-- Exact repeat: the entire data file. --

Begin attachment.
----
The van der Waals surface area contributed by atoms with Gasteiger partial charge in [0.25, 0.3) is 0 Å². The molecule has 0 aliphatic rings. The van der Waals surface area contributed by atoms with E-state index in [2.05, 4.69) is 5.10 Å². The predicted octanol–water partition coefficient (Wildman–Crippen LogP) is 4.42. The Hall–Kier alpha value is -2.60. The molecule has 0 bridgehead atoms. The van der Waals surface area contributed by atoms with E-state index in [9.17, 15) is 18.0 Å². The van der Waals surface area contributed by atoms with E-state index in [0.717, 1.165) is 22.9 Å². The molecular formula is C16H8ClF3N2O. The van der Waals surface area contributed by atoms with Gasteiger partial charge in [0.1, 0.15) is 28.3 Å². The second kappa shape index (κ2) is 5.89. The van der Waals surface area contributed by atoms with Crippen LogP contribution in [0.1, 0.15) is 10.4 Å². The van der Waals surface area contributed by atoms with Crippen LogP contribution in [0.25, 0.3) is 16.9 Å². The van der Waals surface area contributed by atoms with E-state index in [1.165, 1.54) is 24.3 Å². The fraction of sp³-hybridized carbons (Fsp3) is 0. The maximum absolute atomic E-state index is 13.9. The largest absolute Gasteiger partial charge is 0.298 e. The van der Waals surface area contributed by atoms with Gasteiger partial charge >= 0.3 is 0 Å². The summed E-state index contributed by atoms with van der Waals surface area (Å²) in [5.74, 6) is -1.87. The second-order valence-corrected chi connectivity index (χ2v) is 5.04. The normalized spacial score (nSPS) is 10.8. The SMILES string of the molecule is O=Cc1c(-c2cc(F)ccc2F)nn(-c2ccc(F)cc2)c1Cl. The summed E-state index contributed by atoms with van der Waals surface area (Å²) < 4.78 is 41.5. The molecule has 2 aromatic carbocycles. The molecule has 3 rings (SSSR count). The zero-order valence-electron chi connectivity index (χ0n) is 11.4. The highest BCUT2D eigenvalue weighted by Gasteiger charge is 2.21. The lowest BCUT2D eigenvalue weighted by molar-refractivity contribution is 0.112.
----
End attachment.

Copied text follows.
The van der Waals surface area contributed by atoms with Gasteiger partial charge in [0.25, 0.3) is 0 Å². The molecule has 0 aliphatic rings. The van der Waals surface area contributed by atoms with E-state index in [2.05, 4.69) is 5.10 Å². The predicted octanol–water partition coefficient (Wildman–Crippen LogP) is 4.42. The Hall–Kier alpha value is -2.60. The molecule has 0 bridgehead atoms. The van der Waals surface area contributed by atoms with E-state index in [9.17, 15) is 18.0 Å². The van der Waals surface area contributed by atoms with E-state index in [0.717, 1.165) is 22.9 Å². The molecular formula is C16H8ClF3N2O. The van der Waals surface area contributed by atoms with Gasteiger partial charge in [0.1, 0.15) is 28.3 Å². The second kappa shape index (κ2) is 5.89. The van der Waals surface area contributed by atoms with Crippen LogP contribution in [0.1, 0.15) is 10.4 Å². The van der Waals surface area contributed by atoms with Crippen LogP contribution in [0.25, 0.3) is 16.9 Å². The van der Waals surface area contributed by atoms with E-state index in [1.165, 1.54) is 24.3 Å². The fraction of sp³-hybridized carbons (Fsp3) is 0. The maximum absolute atomic E-state index is 13.9. The largest absolute Gasteiger partial charge is 0.298 e. The van der Waals surface area contributed by atoms with Gasteiger partial charge >= 0.3 is 0 Å². The summed E-state index contributed by atoms with van der Waals surface area (Å²) in [5.74, 6) is -1.87. The second-order valence-corrected chi connectivity index (χ2v) is 5.04. The normalized spacial score (nSPS) is 10.8. The SMILES string of the molecule is O=Cc1c(-c2cc(F)ccc2F)nn(-c2ccc(F)cc2)c1Cl. The summed E-state index contributed by atoms with van der Waals surface area (Å²) < 4.78 is 41.5. The molecule has 2 aromatic carbocycles. The molecule has 3 rings (SSSR count). The zero-order valence-electron chi connectivity index (χ0n) is 11.4. The highest BCUT2D eigenvalue weighted by Gasteiger charge is 2.21. The lowest BCUT2D eigenvalue weighted by molar-refractivity contribution is 0.112.